So instead she was diverted into the next launch and took over signalling duties for Sydney versus Molesey B in the Thames Cup. That should have been a doozy, but after Sydney caught a near-boat-stopping crab off the start, for a moment looked tricky. Then the natural order reasserted itself as Sydney's power surged through and they went back past the Molesey second-stringers. Cue celebratory woman-holding-flags pictures, even though it's a full 27 years since the first female Steward was actually elected. See the full race video here.
There was a rumour circulating that Ruyton Girls' School from Australia had beaten a boys' crew in fair competition, but even if true it can't have been a very good boys' crew after they were steadily taken apart by National Schools bronze medallists Headington, whose coach Ryan Demaine was also celebrating his birthday. Demaine was magnanimous in victory, saying that Ruyton were 'a semi-final quality crew' (what does that make his girls?) and playing down the fact that his quad had just beaten a team previously undefeated since February 2015 - see the race here.
D'you know what? Henley Royal Regatta is bursting at the seams, even allowing for the popularity when suddenly every club thinks it can win a little red box. A record number of entries this year - a jump of 77 more than the previous best - and number of countries (27 to the 22 four years ago) means the boat-racks and the trailer park are stuffed full. I give it a day before those who've been ignominiously despatched to the Enclosures are asked to kindly remove their superfluous shells a few days earlier than usual.
A packed programme of 311 separate races has expanded the racing day, and the Stewards decided to break their own event-size rules and add extra qualifying slots to three events: the Princess Grace women's quads, the Diamond Jubilee girls' quads, and the Diamonds men's singles.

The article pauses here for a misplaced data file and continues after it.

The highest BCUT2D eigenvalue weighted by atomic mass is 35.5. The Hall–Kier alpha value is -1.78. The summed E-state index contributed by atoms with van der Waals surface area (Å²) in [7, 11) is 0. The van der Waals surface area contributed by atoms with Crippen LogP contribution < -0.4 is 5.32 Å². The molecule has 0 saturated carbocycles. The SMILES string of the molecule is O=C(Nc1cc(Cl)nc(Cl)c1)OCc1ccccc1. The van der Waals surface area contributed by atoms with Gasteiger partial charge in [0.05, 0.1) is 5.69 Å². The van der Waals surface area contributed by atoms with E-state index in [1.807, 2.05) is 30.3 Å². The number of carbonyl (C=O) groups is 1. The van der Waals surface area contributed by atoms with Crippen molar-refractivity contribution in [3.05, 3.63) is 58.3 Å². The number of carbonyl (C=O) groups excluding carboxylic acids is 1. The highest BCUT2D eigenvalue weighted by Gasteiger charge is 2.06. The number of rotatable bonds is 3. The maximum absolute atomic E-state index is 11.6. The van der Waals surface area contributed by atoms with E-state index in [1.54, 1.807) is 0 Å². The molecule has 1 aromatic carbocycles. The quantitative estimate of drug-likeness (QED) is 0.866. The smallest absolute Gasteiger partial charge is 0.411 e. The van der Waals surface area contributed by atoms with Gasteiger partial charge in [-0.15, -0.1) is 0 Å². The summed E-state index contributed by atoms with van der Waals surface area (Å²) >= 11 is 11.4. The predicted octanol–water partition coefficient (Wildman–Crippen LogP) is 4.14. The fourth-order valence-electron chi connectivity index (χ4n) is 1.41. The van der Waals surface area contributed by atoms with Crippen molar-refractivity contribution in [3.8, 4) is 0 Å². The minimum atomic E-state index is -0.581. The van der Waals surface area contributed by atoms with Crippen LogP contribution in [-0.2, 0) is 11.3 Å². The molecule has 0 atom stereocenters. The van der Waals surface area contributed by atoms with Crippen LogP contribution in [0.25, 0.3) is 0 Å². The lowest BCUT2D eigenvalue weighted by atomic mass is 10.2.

The other change has been the decision to allow a limited number of previous club-event winning athletes into Thames and Wyfold crews. The motivation is probably to encourage people to stay with their clubs and pass on their winning habits, since the earlier rules encouraged the formation of club-busting composites in the so-called 'elite' events (Visitors', Prince of Wales and Ladies' Plate). So far only a small number of clubs have taken advantage of this, but it's a carrot which should improve the standard of these events in the future without letting successful crews unnecessarily hog the limelight.
In other news, a Russian from St Petersburg University caused consternation when he sauntered into Stewards during the morning wearing shorts and a t-shirt, in clear defiance of the usual smart dress rules. He hung about for several races in the morning before sauntering back out through the committee lawn (a holy of holies where mortals usually fear to tread), without being accosted. Mind you, the gatekeepers got a rollicking later for having let him in and being conned by his shameless self-confidence, so they made up for it by not letting in an elderly woman rocking a style somewhere between hobo and bag lady, later in the afternoon.